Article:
We were introduced to Maggie and Cam in the first book of Eva Leigh's new series, Forever Your Earl.  Maggie is Eleanor's playwright friend while Cam is Daniel's buddy-in-debauchery.  Cam is a devotee of the theatre, specifically of Maggie's Imperial theatre and her plays, known as burlettas - plays with sung dialogue (think Singspiel) - to avoid issues with new play licenses peculiar to the London theatre scene.  As Scandal Takes the Stage opens, Cam turns on the charm - or what he thinks is charm - when he finally meets Maggie only to run up against a brick wall of disdain.  Maggie has no use for idle, useless, noblemen.

Maggie's immediate problem is that she has writer's block.  She must produce a new burletta or the money walks.  Cam is a distraction.  She doesn't need distractions (yes, she does).  When the producers pull out of the Imperial after Maggie fails to deliver a workable play, Cam becomes the Imperial's patron and lures Maggie out to his country estate, an idyllic writing retreat.  There the two become close, very close, and Maggie begins to open up, both in her writing and to Cam.

Compared to Forever Your Earl, Scandal Takes the Stage is a romance with a much slower burn.  Earl snaps and sparkles while Scandal putters along until it starts to smolder.  I liked all the backstage swirl of the Imperial and the camaraderie of the theatre company, the costumers and the dancers and the actors.  The idea of the cross-class romance of Maggie (commoner) and Cam (viscount, who will eventually become a marquess) was very intriging.  But their story felt flat.  Not every romance has to buzz and fizz with tension but I felt as if their relationship was jumbled together without time for everything to gel on the page.  For instance, Maggie informs Cam that she comes from a Jewish family and, therefore, doesn't attend Sunday services.  This is an interesting tidbit, and an uncommon one, but then goes nowhere.  It isn't used by Cam's father to object to their relationship, that I recall, and it isn't explained how Maggie and Cam could marry in the Church of England (I'm not entirely certain of my English church history, but I think there were rules still in place about religion and the nobility in the early 19th-century).  Similarly, we don't get a satisfactory explanation as to why Cam is so resistant to getting married.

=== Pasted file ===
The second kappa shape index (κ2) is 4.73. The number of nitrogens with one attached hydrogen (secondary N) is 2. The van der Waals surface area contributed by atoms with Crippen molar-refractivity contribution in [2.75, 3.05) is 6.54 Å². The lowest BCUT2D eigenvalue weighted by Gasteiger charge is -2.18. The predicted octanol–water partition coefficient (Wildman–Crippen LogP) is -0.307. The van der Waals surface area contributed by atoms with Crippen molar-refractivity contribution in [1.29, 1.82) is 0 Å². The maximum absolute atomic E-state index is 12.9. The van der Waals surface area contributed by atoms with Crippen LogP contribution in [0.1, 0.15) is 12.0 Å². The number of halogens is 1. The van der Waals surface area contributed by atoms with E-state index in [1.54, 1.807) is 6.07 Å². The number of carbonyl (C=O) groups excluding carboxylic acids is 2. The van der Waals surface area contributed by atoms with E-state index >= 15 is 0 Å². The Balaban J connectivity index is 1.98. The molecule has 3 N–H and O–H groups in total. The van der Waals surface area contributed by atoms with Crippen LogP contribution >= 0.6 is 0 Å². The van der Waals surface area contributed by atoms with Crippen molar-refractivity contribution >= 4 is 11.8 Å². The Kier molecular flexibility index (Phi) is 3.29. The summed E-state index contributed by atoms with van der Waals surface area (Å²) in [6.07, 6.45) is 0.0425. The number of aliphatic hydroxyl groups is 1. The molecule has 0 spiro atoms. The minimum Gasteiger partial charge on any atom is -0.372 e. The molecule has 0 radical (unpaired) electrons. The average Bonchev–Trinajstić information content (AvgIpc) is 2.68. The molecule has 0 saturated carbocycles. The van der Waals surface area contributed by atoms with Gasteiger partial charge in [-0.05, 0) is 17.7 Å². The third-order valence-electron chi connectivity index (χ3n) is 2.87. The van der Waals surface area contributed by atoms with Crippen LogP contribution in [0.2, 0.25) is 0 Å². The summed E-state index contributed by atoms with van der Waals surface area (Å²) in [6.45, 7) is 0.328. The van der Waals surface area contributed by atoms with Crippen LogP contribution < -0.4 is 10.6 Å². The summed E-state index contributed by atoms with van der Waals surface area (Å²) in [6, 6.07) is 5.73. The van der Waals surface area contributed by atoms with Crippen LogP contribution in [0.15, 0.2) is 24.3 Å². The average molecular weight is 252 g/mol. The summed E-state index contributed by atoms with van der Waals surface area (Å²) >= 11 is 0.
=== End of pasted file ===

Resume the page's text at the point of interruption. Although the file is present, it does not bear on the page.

Scandal Takes the Stage is available now in the US - it's a nice follow-up to Forever Your Earl, but perhaps suffers a bit in comparison.

Dear FTC: I received a DRC of this book from the publisher via Edelweiss.

27 October 2015

Falling Into Bed With a Duke by Lorraine Heath (The Hellions of Havisham #1)


In the first in a dazzling new series, New York Times bestselling author Lorraine Heath introduces the Hellions of Havisham-three charismatic rogues destined to lose their hearts…

After six unsuccessful Seasons, Miss Minerva Dodger chooses spinsterhood over fortune-hungry suitors. But thanks to the Nightingale Club, she can at least enjoy one night of pleasure. At that notorious establishment, ladies don masks before choosing a lover. The sinfully handsome Duke of Ashebury is more than willing to satisfy the secretive lady’s desires-and draws Minerva into an exquisite, increasingly intimate affair.

A man of remarkable talents, Ashe soon deduces that his bedmate is the unconventional Miss Dodger. Intrigued by her wit and daring, he sets out to woo her in earnest. Yet Minerva refuses to trust him. How to court a woman he has already thoroughly seduced? And how to prove that the passion unleashed in darkness is only the beginning of a lifetime’s pleasure…?

I have not read extensively through Lorraine Heath's backlist. I've read the three Lost Lords of Pembrook (and the novella) and the first two Scandalous Gentlemen of St. James (When the Duke Was Wicked is very good but I had some real problems with Once More, My Darling Rogue and never read The Duke and the Lady in Red) and I have a one or two from London's Greatest Lovers and Scoundrels of St. James kicking around on my Nook somewhere. From how I understand it, the Scoundrels are the older generation who begat the heroes and heroines of Scandalous, London's Greatest, and now this new series, Hellions of Havisham. (Aside: I would really, really appreciate it if someone at Heath's publisher could put together a family tree of all the characters for reference on her website because there some half-siblings that I can't keep straight. Thanks.)

So, in this new Hellions of Havisham series (spot on the nose with the estate name used), three young boys are sent to live with the eccentric (read: probably not all-together-there) Marquess of Marsden after their parents are killed in a railway accident: Nicholson, the new Duke of Ashebury (Ashe), Albert, the new Earl of Greyling, and Albert's twin Edward. Together with Locksley, Marsden's neglected son, the boys grow up to travel the world and raise Cain wherever they go. Now twenty years later, Ashe has developed a talent for photography and a particular fetish (no spoilers, you'll have to read on to figure it out). He frequents The Nightingale Club to indulge this interest with ladies who wish for the pleasure of a lover without the burden of a marriage.

Miss Minerva Dodger has decided that, since the men of Society seem more interested in proposing to her dowry than herself, she will remain a spinster. Most like. So to that end she obtains the address of The Nightingale Club and presents herself - adequately masked - to discover for herself the pleasure she is supposed to find in the marriage bed (those of us well-versed in Victorian history know that it was pretty hit or miss for happy marriages in the upper classes of England). Of course, she catches Ashe's eye by merely walking into the room.